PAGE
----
What Are the Benefits of Deep Cleaning Treatment?

You may have undergone dental cleaning carried out by your dentist. And you may also have heard about deep cleaning. You may wonder about the difference between the both. In simple words, regular dental cleaning is a simple and straightforward cleaning procedure. On the other hand, deep dental cleaning is a bit complicated and time-taking procedure. Deep cleaning is also known as periodontal cleaning, aka scaling and root planing. This treatment is specifically for the people who haven’t seen dentist for a long time and, so, they need a special kind of treatment for the removal of hardened plaque buildup.

Time at which deep cleaning gets necessary

The scaling and root planing are typically suggested when pocket developed underneath the gums reach 5 millimeters or more. And if you have huge plaque buildup, your dentist may recommend a deep cleaning to put your oral hygiene back on track. It mainly depends upon the dental exam that your dentist will conduct in order to know what’s right for you.

The deep cleaning treatment

A dental cleaning treatment may require one or two dental visits to complete depending upon the severity of case. The process mainly involves removal of plaque around the teeth with the help of metal tools, laser device or ultrasonic device. The dentist will use ultrasonic device to remove any plaque left outside and under the gums. The entire tooth will then be irrigated with antibiotic to speed up the healing process which mainly involves reattachment of gums to the teeth.

What to expect after the deep cleaning

After the deep cleaning, you will be more prone to pain and infection; and you really need to do something to deal with it. Your dentist will suggest the use of antibiotics to deal with the pain and infection. Moreover, you will need to make sure that your oral hygiene routine is up to the mark. You will need to go for the follow up visits to make sure that you are doing well after the treatment. If you use tobacco in any way, you need to keep in mind that tobacco is highly detrimental to the health of your gums and other sensitive tissues in your oral cavity.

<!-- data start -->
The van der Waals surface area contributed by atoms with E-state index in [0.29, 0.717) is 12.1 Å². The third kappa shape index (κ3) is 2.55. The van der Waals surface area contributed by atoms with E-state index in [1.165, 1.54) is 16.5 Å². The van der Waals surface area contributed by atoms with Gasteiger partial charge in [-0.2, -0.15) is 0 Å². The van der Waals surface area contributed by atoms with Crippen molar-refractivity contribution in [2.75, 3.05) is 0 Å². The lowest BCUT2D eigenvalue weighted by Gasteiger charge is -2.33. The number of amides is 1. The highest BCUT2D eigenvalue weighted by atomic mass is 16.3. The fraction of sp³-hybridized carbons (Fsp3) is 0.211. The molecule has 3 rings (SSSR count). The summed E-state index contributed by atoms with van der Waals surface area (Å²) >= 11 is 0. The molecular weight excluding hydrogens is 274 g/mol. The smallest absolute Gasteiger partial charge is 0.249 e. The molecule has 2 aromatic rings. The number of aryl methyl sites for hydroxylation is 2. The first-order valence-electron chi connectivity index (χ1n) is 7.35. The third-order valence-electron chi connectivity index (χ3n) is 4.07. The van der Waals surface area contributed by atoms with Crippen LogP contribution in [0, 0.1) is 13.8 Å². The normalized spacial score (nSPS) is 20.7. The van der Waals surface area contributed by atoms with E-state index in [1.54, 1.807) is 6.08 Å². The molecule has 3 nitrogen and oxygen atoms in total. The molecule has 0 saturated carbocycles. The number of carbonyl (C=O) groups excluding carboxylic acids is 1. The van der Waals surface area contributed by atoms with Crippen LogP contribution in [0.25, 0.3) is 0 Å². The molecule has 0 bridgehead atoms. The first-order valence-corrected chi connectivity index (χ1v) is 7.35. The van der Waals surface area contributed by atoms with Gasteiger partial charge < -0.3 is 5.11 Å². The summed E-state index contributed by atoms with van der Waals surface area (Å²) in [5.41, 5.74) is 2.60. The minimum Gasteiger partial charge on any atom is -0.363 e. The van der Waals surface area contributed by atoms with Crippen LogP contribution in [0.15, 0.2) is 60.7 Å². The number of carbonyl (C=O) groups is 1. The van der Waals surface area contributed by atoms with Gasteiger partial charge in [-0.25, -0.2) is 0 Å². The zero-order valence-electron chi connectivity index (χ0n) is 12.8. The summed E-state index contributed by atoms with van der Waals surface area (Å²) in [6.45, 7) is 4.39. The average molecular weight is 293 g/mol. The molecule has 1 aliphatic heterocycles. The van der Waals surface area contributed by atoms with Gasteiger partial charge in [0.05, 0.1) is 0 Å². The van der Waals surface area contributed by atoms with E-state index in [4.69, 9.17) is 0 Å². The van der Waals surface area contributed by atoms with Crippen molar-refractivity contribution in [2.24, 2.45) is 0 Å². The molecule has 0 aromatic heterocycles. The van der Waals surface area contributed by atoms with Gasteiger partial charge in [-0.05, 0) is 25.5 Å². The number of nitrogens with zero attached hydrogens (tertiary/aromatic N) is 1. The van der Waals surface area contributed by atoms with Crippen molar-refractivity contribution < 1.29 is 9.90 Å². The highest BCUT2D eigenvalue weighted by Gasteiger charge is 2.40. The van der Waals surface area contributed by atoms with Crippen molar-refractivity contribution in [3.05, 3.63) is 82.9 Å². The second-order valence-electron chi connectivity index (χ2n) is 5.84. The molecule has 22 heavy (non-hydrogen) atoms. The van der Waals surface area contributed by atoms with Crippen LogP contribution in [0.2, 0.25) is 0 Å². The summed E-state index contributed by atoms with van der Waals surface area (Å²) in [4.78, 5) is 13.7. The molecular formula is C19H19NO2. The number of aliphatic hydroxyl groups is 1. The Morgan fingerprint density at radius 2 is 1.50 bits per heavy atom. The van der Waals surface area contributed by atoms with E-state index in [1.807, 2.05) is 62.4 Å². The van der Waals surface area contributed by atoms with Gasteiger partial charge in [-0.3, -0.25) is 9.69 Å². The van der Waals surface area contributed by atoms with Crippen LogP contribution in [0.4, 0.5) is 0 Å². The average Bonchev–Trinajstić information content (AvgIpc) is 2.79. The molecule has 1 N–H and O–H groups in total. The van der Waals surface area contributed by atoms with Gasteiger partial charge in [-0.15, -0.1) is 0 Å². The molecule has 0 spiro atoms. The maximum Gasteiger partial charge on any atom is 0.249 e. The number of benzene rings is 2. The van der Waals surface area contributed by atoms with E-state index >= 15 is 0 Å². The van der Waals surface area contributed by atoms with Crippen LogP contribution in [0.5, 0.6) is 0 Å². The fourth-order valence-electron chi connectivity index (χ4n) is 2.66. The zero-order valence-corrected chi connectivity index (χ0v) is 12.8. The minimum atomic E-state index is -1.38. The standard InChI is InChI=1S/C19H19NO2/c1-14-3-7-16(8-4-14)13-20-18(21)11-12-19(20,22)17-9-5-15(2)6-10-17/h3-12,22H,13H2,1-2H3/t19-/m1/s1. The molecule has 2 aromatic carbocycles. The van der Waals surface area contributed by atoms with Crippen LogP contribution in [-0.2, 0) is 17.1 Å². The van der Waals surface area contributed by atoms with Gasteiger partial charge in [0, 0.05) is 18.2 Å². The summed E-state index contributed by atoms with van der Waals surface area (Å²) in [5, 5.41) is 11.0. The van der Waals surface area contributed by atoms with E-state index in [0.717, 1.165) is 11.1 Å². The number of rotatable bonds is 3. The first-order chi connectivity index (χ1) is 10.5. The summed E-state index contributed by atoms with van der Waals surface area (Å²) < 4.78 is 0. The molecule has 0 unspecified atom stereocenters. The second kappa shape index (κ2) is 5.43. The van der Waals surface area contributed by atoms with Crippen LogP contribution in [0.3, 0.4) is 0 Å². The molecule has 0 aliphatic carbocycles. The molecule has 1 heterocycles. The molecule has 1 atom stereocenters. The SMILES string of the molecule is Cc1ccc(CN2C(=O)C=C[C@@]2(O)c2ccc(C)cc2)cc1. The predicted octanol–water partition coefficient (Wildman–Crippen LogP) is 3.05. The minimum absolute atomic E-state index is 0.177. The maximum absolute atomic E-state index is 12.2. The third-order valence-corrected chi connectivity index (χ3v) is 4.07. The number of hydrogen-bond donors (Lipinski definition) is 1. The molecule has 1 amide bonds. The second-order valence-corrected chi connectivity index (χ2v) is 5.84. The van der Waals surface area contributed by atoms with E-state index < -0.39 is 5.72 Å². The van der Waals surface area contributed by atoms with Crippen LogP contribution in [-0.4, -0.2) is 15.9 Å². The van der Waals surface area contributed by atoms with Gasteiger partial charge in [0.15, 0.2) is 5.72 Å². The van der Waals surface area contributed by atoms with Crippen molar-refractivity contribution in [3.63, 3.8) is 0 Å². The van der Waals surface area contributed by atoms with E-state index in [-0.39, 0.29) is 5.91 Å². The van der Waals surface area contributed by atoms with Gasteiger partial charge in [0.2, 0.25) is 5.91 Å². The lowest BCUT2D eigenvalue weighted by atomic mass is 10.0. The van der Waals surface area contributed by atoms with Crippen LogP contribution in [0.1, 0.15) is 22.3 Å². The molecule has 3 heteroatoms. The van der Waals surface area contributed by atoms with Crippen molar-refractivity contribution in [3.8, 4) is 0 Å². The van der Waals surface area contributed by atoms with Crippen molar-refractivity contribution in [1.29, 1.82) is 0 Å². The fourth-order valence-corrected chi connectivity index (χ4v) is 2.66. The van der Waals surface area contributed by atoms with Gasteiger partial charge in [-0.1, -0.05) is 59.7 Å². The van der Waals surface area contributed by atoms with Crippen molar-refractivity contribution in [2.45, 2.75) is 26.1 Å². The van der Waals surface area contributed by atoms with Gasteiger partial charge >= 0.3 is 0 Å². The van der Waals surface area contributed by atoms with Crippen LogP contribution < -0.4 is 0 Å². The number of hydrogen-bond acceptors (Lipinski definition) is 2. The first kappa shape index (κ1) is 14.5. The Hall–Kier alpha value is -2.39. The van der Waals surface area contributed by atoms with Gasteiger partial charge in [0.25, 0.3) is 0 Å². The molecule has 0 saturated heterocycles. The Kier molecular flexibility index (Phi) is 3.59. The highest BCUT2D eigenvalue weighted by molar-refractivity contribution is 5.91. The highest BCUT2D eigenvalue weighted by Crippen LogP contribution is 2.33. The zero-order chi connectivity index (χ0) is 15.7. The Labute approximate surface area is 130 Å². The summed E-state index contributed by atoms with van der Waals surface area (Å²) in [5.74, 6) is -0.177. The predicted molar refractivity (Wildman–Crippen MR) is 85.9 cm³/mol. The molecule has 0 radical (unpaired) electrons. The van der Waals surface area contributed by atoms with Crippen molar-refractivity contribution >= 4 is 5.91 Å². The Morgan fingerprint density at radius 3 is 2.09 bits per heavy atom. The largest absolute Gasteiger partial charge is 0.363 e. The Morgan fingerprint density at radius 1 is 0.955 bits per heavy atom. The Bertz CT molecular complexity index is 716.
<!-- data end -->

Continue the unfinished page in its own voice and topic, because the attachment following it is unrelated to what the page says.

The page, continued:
Preventing periodontal disease

The best thing you can do for your oral health is to make sure that you are preventing infections from occurring. More specifically, you will need to follow measures to prevent gum disease which is dangerous not only for your oral cavity but also for your entire health.

Understanding the Difference between Primary and Permanent Teeth

You can expect your first grader to come back home and tell you about his/her first loose tooth. At this post, you need to tell you kid about the loss of primary teeth and the erupting of permanent teeth. Although your kid may ask a lot of questions, you may find yourself in a position needing answers of a few questions regarding teething, falling out of the primary teeth and erupting of the permanent teeth.

The difference between primary teeth and permanent teeth

Primary teeth are essentially the placeholders for permanent teeth. These primary or baby teeth fall out to allow permanent teeth to grow. And what you may not know here is that primary teeth are pretty different from permanent teeth in terms of composition, size, structure and number.

Primary teeth have thinner enamel which makes them look quite whiter as compared to permanent teeth. Moreover, the total number of primary teeth is 20. On the other hand, the number of permanent teeth is 32 which also include four third molars.

When do permanent teeth come?

The first permanent teeth erupt at the age of 6. And since permanent teeth have to replace the primary teeth, primary teeth have to fall out to make space for the permanent teeth. By the age of 13, children get 28 permanent teeth. The four third molars start erupting at the age of 17 and grow fully by the age of 21.

What permanent teeth come first?

Babies get primary teeth first. Front teeth are the ones which appear before any of the other teeth. The first permanent teeth are the molars which appear at the age of 6. These molars are usually called extras because they do not replace any primary teeth. However, many parents mistake those molars to be primary teeth. They are, in fact, the permanent teeth and need to be taken care of in such manner.

Caring for the primary and permanent teeth

While people understand the importance of taking care of the permanent teeth, they usually overlook the importance of primary teeth. Although primary teeth have to fall out eventually, they are meant to support eating and speaking. Moreover, they are the placeholders for the permanent teeth. It means that their absence can result in reasonable reduction in the room for permanent teeth.

Hence, it is very important to take care of the dental health and hygiene. Make sure that you brush your teeth on daily basis and encourage your children to do the same. Moreover, it is important to visit the dentist after every 6 months.